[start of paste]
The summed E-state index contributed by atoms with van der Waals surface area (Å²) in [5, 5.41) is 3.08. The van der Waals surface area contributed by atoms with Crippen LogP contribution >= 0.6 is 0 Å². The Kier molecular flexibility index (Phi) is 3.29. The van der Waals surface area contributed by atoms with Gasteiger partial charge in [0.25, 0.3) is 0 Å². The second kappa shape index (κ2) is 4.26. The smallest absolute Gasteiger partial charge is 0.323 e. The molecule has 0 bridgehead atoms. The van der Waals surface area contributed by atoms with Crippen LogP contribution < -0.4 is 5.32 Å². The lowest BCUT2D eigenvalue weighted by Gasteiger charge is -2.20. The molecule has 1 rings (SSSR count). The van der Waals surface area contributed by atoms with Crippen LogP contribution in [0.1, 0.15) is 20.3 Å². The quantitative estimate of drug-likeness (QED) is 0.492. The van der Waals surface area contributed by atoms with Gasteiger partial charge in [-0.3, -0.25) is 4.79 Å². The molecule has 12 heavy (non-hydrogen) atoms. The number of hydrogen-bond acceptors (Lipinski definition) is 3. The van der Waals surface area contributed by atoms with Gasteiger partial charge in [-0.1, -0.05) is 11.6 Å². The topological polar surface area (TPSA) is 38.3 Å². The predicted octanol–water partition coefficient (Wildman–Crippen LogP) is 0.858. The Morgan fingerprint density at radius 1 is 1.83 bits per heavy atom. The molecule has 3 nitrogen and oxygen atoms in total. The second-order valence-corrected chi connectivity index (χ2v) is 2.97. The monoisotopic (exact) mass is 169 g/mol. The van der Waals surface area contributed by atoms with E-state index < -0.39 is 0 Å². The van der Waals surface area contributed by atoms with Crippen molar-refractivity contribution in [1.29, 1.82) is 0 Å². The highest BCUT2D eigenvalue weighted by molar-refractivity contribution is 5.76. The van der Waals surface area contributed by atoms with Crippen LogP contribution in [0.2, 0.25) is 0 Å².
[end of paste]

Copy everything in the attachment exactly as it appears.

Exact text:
The summed E-state index contributed by atoms with van der Waals surface area (Å²) in [5, 5.41) is 3.08. The van der Waals surface area contributed by atoms with Crippen LogP contribution >= 0.6 is 0 Å². The Kier molecular flexibility index (Phi) is 3.29. The van der Waals surface area contributed by atoms with Gasteiger partial charge in [0.25, 0.3) is 0 Å². The second kappa shape index (κ2) is 4.26. The smallest absolute Gasteiger partial charge is 0.323 e. The molecule has 0 bridgehead atoms. The van der Waals surface area contributed by atoms with Crippen LogP contribution < -0.4 is 5.32 Å². The lowest BCUT2D eigenvalue weighted by Gasteiger charge is -2.20. The molecule has 1 rings (SSSR count). The van der Waals surface area contributed by atoms with Crippen LogP contribution in [0.1, 0.15) is 20.3 Å². The quantitative estimate of drug-likeness (QED) is 0.492. The van der Waals surface area contributed by atoms with Gasteiger partial charge in [-0.3, -0.25) is 4.79 Å². The molecule has 12 heavy (non-hydrogen) atoms. The number of hydrogen-bond acceptors (Lipinski definition) is 3. The van der Waals surface area contributed by atoms with Gasteiger partial charge in [-0.1, -0.05) is 11.6 Å². The topological polar surface area (TPSA) is 38.3 Å². The predicted octanol–water partition coefficient (Wildman–Crippen LogP) is 0.858. The Morgan fingerprint density at radius 1 is 1.83 bits per heavy atom. The molecule has 3 nitrogen and oxygen atoms in total. The second-order valence-corrected chi connectivity index (χ2v) is 2.97. The monoisotopic (exact) mass is 169 g/mol. The van der Waals surface area contributed by atoms with E-state index < -0.39 is 0 Å². The van der Waals surface area contributed by atoms with Crippen molar-refractivity contribution in [1.29, 1.82) is 0 Å². The highest BCUT2D eigenvalue weighted by molar-refractivity contribution is 5.76. The van der Waals surface area contributed by atoms with Crippen LogP contribution in [0.2, 0.25) is 0 Å².